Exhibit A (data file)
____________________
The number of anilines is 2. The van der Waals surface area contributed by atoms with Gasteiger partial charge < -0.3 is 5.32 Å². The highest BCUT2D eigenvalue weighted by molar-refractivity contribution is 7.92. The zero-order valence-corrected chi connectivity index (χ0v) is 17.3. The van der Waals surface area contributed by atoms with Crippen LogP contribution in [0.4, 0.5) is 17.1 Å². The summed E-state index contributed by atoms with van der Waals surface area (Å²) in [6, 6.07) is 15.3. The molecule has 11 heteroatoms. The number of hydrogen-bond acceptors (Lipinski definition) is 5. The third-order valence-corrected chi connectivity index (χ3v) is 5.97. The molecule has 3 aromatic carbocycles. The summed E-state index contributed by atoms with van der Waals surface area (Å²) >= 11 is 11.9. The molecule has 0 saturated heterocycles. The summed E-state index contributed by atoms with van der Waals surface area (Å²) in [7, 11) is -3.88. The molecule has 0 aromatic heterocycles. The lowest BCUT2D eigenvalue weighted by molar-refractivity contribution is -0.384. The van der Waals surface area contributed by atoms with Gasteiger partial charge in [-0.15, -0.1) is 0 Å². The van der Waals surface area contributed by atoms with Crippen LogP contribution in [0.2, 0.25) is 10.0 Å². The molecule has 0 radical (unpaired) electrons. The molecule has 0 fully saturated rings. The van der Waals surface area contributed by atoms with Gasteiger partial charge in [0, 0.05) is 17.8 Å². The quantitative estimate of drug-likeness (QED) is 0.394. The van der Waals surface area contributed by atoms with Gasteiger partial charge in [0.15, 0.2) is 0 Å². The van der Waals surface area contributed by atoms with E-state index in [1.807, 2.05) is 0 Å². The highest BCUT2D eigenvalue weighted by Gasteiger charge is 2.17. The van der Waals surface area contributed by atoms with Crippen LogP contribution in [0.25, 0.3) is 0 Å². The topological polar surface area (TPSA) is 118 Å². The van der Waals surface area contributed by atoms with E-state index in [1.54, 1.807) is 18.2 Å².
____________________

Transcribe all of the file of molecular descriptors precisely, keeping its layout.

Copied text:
The number of anilines is 2. The van der Waals surface area contributed by atoms with Gasteiger partial charge < -0.3 is 5.32 Å². The highest BCUT2D eigenvalue weighted by molar-refractivity contribution is 7.92. The zero-order valence-corrected chi connectivity index (χ0v) is 17.3. The van der Waals surface area contributed by atoms with Crippen LogP contribution in [0.4, 0.5) is 17.1 Å². The summed E-state index contributed by atoms with van der Waals surface area (Å²) in [6, 6.07) is 15.3. The molecule has 11 heteroatoms. The number of hydrogen-bond acceptors (Lipinski definition) is 5. The third-order valence-corrected chi connectivity index (χ3v) is 5.97. The molecule has 3 aromatic carbocycles. The summed E-state index contributed by atoms with van der Waals surface area (Å²) >= 11 is 11.9. The molecule has 0 saturated heterocycles. The summed E-state index contributed by atoms with van der Waals surface area (Å²) in [7, 11) is -3.88. The molecule has 0 aromatic heterocycles. The lowest BCUT2D eigenvalue weighted by molar-refractivity contribution is -0.384. The van der Waals surface area contributed by atoms with Gasteiger partial charge in [-0.15, -0.1) is 0 Å². The van der Waals surface area contributed by atoms with Crippen LogP contribution in [0.2, 0.25) is 10.0 Å². The molecule has 0 radical (unpaired) electrons. The molecule has 0 fully saturated rings. The van der Waals surface area contributed by atoms with Gasteiger partial charge in [0, 0.05) is 17.8 Å². The quantitative estimate of drug-likeness (QED) is 0.394. The van der Waals surface area contributed by atoms with Gasteiger partial charge in [0.15, 0.2) is 0 Å². The van der Waals surface area contributed by atoms with E-state index in [1.807, 2.05) is 0 Å². The highest BCUT2D eigenvalue weighted by Gasteiger charge is 2.17. The van der Waals surface area contributed by atoms with Crippen LogP contribution in [0.25, 0.3) is 0 Å². The topological polar surface area (TPSA) is 118 Å². The van der Waals surface area contributed by atoms with E-state index in [1.54, 1.807) is 18.2 Å².